By: Colin Boyd
Disclaimer: The views expressed in this post are those of the author, and do not necessarily reflect views of the Journal, the William H. Bowen School of Law, or UA Little Rock.
Some are surprised to learn of the true extent of the iniquities in Arkansas’s residential landlord-tenant law; however, too many tenants have the misfortune of firsthand experience. From evictions brought as criminal prosecutions to senseless loss of life and property in poorly maintained apartments, the undesirable outcomes of our system have long demonstrated the necessity of reform. House Bills 1563 and 1798, now before the 93rd General Assembly, offer a crucial step in the right direction.
HB1563, introduced by Rep. Jimmy Gazaway (R-Paragould), would introduce a new eviction system and establish minimum habitability standards for rental properties. HB1798, introduced by Rep. Nicole Clowney (D-Fayetteville), would repeal Arkansas’s criminal eviction statute.
Warranty of Habitability
Arkansas remains the only state which does not imply basic livability standards in the terms of residential leases. Such standards, imposed in other states through the implied warranty of habitability, require that landlords install and maintain basic, minimum safety features like temperature-controlled water, hygiene services like pest control and garbage removal, locks on doors accessible from outside, smoke alarms, and carbon monoxide detectors.
We have already witnessed the tragic, avoidable consequences of this warranty’s absence. A 2017 study by the Arkansas Community Institute and Central Arkansas Re-Entry Coalition found that 7% of surveyed tenants reported health problems attributable to the condition of their rental units. Mold, mildew, and pests were the most common complaints among interviewees. Beyond these health concerns, fire and carbon monoxide deaths demonstrate what should already be obvious – whatever financial windfall this gap in the law provides for landlords is not worth its cost in human welfare.
HB1563 imposes a “duty to maintain habitable premises,” enumerates what that duty specifically entails, and provides remedies for the tenants of noncompliant landlords.
Registry Deposit Requirement
As it stands today, Arkansas’s unlawful detainer law (the most commonly used method of eviction) requires tenants to make a difficult choice at the outset of an eviction case – either pay what the landlord claims they owe into the court’s registry or leave the premises prior to the case’s hearing.
This requirement gives the landlord a strong position right at the outset of litigation. Tenants who may have legitimate defenses against the eviction must pass an initial hurdle of fronting what the landlord claims they owe. If unwilling or unable to produce the disputed amount, the residential tenant must find somewhere else to live before the hearing. Of course, this alternative of relocation defeats the purpose of contesting the eviction at all. This prerequisite is sometimes characterized as an “emergency” provision; however, in practice, it operates to discourage tenants from defending themselves in court.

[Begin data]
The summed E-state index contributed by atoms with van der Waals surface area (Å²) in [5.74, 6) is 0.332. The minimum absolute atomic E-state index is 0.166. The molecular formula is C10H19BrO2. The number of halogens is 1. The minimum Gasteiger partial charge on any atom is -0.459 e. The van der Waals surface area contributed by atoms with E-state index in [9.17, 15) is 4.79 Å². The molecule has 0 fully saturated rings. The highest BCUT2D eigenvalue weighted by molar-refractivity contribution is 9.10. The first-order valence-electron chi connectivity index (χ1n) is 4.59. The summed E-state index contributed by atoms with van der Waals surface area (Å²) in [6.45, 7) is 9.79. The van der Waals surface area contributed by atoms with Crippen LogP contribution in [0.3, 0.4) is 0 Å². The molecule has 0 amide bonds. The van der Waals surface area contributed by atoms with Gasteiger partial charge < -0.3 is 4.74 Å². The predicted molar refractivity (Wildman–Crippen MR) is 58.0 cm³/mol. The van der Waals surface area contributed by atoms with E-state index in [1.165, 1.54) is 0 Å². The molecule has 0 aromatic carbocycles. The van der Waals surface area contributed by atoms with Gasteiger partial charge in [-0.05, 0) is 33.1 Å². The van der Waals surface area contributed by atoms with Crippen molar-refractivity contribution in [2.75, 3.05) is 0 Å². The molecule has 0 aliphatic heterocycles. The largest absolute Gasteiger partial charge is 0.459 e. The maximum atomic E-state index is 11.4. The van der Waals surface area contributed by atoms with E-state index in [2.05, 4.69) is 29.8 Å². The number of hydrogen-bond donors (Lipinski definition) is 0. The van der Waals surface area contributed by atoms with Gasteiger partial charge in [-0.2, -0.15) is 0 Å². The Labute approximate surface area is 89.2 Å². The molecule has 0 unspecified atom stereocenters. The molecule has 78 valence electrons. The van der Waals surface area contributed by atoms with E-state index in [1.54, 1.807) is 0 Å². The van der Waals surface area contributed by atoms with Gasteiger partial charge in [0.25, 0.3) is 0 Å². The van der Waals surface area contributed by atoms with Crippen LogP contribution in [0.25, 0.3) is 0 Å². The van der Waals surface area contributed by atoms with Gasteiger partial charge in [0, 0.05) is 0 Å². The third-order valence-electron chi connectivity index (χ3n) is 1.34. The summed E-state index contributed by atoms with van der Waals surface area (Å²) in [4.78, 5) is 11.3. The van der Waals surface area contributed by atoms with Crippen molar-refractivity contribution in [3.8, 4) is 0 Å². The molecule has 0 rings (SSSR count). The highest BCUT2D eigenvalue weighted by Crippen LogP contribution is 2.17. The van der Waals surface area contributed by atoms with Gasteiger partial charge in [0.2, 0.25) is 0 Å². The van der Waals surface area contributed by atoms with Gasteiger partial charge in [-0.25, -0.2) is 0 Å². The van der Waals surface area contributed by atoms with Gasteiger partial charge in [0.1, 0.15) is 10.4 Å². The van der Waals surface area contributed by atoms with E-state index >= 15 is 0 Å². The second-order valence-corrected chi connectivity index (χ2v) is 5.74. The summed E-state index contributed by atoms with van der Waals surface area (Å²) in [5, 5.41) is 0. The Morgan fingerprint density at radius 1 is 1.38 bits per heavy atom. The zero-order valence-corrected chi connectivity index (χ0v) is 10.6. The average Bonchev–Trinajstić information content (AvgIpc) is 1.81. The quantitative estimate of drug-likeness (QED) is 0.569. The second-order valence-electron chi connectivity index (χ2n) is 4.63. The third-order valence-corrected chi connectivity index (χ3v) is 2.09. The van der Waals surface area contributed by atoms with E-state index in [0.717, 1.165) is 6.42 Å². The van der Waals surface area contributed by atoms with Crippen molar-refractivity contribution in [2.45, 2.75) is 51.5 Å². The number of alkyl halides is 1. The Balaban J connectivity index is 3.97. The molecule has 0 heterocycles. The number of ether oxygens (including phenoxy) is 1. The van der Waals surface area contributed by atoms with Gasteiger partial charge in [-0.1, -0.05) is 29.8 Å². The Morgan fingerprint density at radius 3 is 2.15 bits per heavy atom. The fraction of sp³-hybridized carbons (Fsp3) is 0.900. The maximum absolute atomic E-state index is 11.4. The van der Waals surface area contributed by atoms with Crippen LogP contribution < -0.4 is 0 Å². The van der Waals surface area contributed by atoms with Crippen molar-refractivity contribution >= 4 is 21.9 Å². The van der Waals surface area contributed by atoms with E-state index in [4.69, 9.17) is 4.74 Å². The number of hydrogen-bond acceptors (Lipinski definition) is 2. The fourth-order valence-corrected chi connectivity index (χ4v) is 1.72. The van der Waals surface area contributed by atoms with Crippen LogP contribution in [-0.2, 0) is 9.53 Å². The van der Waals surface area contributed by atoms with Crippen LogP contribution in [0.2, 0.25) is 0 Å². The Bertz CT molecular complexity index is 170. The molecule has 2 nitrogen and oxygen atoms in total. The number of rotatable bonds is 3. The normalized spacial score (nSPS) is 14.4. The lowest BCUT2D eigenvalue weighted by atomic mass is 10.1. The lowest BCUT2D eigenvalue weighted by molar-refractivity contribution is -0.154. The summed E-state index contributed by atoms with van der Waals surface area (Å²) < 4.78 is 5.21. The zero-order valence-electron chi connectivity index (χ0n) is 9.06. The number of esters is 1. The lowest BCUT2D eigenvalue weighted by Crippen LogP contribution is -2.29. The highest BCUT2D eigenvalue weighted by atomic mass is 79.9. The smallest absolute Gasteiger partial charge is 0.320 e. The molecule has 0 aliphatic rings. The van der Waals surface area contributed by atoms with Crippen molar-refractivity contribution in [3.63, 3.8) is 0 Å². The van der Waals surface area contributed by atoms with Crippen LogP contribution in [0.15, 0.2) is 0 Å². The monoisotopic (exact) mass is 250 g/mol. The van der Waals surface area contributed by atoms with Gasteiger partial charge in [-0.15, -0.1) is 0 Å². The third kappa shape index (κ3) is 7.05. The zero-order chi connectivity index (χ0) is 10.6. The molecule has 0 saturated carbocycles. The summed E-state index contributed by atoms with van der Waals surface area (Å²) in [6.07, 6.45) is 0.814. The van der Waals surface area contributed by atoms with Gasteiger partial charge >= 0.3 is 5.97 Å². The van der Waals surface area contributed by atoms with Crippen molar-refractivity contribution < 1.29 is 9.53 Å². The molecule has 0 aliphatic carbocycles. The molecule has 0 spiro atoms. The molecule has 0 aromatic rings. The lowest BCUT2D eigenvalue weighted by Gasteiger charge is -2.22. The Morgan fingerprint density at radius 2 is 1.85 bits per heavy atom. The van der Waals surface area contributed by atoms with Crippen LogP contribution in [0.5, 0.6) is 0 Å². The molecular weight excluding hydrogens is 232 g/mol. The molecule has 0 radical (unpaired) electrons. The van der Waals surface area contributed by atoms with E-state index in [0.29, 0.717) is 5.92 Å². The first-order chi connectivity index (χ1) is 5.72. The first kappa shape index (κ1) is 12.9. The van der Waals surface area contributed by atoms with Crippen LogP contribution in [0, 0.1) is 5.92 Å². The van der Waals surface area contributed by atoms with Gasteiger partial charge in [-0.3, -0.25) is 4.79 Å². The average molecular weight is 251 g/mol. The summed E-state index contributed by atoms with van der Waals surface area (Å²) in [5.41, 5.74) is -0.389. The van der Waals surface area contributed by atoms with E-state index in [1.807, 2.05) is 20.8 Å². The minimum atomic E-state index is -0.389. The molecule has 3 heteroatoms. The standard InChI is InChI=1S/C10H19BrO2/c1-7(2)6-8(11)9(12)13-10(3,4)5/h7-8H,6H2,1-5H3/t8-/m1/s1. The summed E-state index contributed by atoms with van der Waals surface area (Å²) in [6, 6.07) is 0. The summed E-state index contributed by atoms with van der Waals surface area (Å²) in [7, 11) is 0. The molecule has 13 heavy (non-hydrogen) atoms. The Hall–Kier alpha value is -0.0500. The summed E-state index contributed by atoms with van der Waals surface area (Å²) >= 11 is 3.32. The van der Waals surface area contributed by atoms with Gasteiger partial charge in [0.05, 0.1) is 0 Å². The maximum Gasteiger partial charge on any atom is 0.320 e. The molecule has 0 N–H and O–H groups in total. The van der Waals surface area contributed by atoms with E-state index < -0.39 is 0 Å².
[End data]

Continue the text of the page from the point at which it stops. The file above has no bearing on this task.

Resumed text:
Disputing the alleged grounds for eviction in court is a daunting enough prospect for most tenants. The registry deposit requirement stands as a barrier between the tenant and their day in court. HB1563 proposes a new eviction process without this requirement, promising a system more protective of renters’ due process rights than Arkansas’s current unlawful detainer statute.
Failure to Vacate
Despite the unlawful detainer statute’s deficiencies, it is not the state’s most unusual and harsh eviction process. That dubious honor belongs to the failure to vacate statute, under which a tenant can be found guilty of a misdemeanor for failing to leave rental property after the landlord accuses them of failing to pay rent.
The failure to vacate statute has rightfully faced no shortage of scholarly, journalistic, and political criticism. The bottom line is as follows: since the statute’s passage in 1901, Arkansas has remained the only state which lends the weight of its prosecutorial and police resources to one party of what is, in all other jurisdictions, a civil dispute. Whatever the purported benefit of this novelty is, all other states have managed without it.
The failure to vacate statute’s tenure has been bitterly controversial. In court, statue faces ongoing constitutional challenge. In prosecutor’s offices, many officials criticize or simply refuse to enforce it. In most counties, it is as though this law does not exist. Despite the statute’s unpopularity, however, tenants do still suffer under this inconsistent regime. Recent reporting from ProPublica has exposed that, despite the statute’s supposedly light penalties, defendants in failure to vacate actions can find themselves facing steep fines and even jail time.
Though the failure to vacate statute is enforced rarely – it is enforced with unpredictable effect against the state’s most vulnerable renters. A 2013 study of the prior year’s cases conducted by Professor Lynn Foster found that 62% of cases brought in Little Rock were against Black women. ProPublica reported the stories of tenants who discovered with horror that they faced criminal charges in addition to the usual challenges which accompany eviction.
HB1798 would repeal the failure to vacate statute and finally bring an end to this cruel, bizarre feature of Arkansas’s landlord-tenant law.
House Bills 1563 and 1798 provide the opportunity to make Arkansas a significantly fairer and safer place to rent. Arkansan tenants, alongside those across the nation, already face the possible discontinuation of COVID-19 rent/eviction relief programs. It is more pressing now than ever for Arkansas to standardize, modernize, and humanize its landlord-tenant law.